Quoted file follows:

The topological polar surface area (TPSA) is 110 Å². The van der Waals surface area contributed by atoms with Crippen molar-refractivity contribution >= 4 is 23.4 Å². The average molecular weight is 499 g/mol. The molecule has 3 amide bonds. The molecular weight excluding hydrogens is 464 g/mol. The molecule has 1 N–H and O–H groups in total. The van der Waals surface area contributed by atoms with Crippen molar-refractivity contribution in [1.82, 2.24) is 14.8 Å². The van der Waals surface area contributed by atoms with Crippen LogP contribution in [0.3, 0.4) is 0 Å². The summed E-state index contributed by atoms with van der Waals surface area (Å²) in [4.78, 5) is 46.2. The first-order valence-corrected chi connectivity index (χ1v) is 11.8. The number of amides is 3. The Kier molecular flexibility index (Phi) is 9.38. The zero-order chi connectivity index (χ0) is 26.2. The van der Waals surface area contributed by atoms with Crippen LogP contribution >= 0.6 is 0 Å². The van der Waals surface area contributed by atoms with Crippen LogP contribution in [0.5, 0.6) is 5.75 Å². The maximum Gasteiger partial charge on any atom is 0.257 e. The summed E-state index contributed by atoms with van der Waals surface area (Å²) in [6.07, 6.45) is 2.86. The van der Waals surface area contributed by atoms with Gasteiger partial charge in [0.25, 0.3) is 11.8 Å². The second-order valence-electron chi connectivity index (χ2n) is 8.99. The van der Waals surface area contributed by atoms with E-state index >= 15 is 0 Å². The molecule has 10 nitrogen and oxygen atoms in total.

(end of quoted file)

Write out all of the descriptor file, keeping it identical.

The topological polar surface area (TPSA) is 110 Å². The van der Waals surface area contributed by atoms with Crippen molar-refractivity contribution >= 4 is 23.4 Å². The average molecular weight is 499 g/mol. The molecule has 3 amide bonds. The molecular weight excluding hydrogens is 464 g/mol. The molecule has 1 N–H and O–H groups in total. The van der Waals surface area contributed by atoms with Crippen molar-refractivity contribution in [1.82, 2.24) is 14.8 Å². The van der Waals surface area contributed by atoms with Crippen LogP contribution in [0.3, 0.4) is 0 Å². The summed E-state index contributed by atoms with van der Waals surface area (Å²) in [4.78, 5) is 46.2. The first-order valence-corrected chi connectivity index (χ1v) is 11.8. The number of amides is 3. The Kier molecular flexibility index (Phi) is 9.38. The zero-order chi connectivity index (χ0) is 26.2. The van der Waals surface area contributed by atoms with Crippen LogP contribution >= 0.6 is 0 Å². The van der Waals surface area contributed by atoms with Crippen LogP contribution in [0.5, 0.6) is 5.75 Å². The maximum Gasteiger partial charge on any atom is 0.257 e. The summed E-state index contributed by atoms with van der Waals surface area (Å²) in [6.07, 6.45) is 2.86. The van der Waals surface area contributed by atoms with Gasteiger partial charge in [0.25, 0.3) is 11.8 Å². The second-order valence-electron chi connectivity index (χ2n) is 8.99. The van der Waals surface area contributed by atoms with E-state index >= 15 is 0 Å². The molecule has 10 nitrogen and oxygen atoms in total.